There is a future for asparagus as sure of reward to our effort as by its food supply. That lies in the search for better kinds. The Cono-ver's is the first well defined heralded advance from the old sorts. To be sure the nurserymen always advertised giant asparagus. But this did not tell of a new kind; it only meant possible stature and stoutness by right feeding. In fact till the Conover's, those who taught us, like the Monthly, the bottom creed in horticulture, often laid it down that there was but one kind, that the giant came by high culture; they were pretty near the truth, but not quite. I have been for years, before the Conover, sure that there were two kinds, of quite unlike traits and looks. The old blue nose, blue top and stalk, and another variety with pea green heads and stems. This latter I always thought more thrifty, more succulent and tender and of higher flavor.

I had the kind seeding itself at random for years before the Conover gained its place and name. I think the Conover an offspring of that variety. But why stop at Conover? Why not follow up the well proved laws of development in search for still better kinds, kinds more thrifty, higher flavored and tenderer? The way thereto is through seeding and choice and trial. If Conover's one lucky chance plant put its boasted lift so high above the old sorts, we have a right to look for higher promise and fulfilment through many generations of its seed. No matter how rounded in all its points of excellence a growing thing may be, its goodness is no warrant for its saying " after me the deluge." Careful trial may yet reach a race of colossals, who in the ascent from like to likeliest will swell the asparagus to equal the bigness and stature of a banana. Why not if we accept the creed of evolution? What thoughtful and patient trial has done for fruits and vegetables it may perhaps do for the asparagus. We all remember how year by year the old love apple tomato, about as bereft of meat and flesh and pulpy tenderness as a pepper, has grown through its generations into the smooth, tender, full, solid-fleshed, high-flavored fruit that to-day delights us.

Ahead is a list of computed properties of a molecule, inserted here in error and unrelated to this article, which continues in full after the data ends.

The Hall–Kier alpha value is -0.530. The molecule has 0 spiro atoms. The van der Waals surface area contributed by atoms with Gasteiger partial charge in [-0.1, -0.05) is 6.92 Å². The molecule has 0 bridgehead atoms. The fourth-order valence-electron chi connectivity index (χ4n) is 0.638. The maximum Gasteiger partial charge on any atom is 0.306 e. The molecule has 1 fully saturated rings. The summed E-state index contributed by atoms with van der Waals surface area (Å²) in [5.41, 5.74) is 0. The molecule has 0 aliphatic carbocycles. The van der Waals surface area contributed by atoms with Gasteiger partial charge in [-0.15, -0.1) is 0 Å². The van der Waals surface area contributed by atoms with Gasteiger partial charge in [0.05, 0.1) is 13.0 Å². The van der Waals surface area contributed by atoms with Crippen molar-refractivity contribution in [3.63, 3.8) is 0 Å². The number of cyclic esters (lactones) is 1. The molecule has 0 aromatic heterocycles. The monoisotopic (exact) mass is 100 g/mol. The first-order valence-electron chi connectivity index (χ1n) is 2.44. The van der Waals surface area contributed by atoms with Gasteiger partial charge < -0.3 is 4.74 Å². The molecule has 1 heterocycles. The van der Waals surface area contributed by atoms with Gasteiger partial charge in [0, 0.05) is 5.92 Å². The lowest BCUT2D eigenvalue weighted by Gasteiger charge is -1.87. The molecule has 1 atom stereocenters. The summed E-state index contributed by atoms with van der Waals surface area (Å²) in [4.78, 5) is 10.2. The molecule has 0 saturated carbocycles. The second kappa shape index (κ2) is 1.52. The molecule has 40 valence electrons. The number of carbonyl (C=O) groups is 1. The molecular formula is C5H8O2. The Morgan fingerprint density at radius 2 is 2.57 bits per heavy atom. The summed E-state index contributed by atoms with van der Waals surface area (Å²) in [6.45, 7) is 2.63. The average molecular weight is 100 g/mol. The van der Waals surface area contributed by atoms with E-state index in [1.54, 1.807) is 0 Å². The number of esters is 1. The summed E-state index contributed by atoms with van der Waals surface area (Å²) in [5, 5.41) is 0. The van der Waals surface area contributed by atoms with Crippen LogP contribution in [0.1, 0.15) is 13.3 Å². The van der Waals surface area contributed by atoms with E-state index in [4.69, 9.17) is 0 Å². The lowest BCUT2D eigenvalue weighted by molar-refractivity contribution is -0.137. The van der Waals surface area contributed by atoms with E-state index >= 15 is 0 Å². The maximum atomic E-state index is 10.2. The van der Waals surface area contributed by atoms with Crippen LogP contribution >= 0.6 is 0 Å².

There is like hope and high promise for all that grows in the garden from like effort. Then, too, if not millions, there is money in it to all whose thoughtful trial brings a fine fruit to the orchard or a fine vegetable to our garden. But of late a pest has attacked the asparagus hereabouts. It is a small greenish worm that changes into a fly or beetle of the same tint. This comes on about the season of its latter growth and holds along well toward midsummer, ruining the plant. I think too in some way it attacks and eats out the pith and substance of the root. What is the remedy?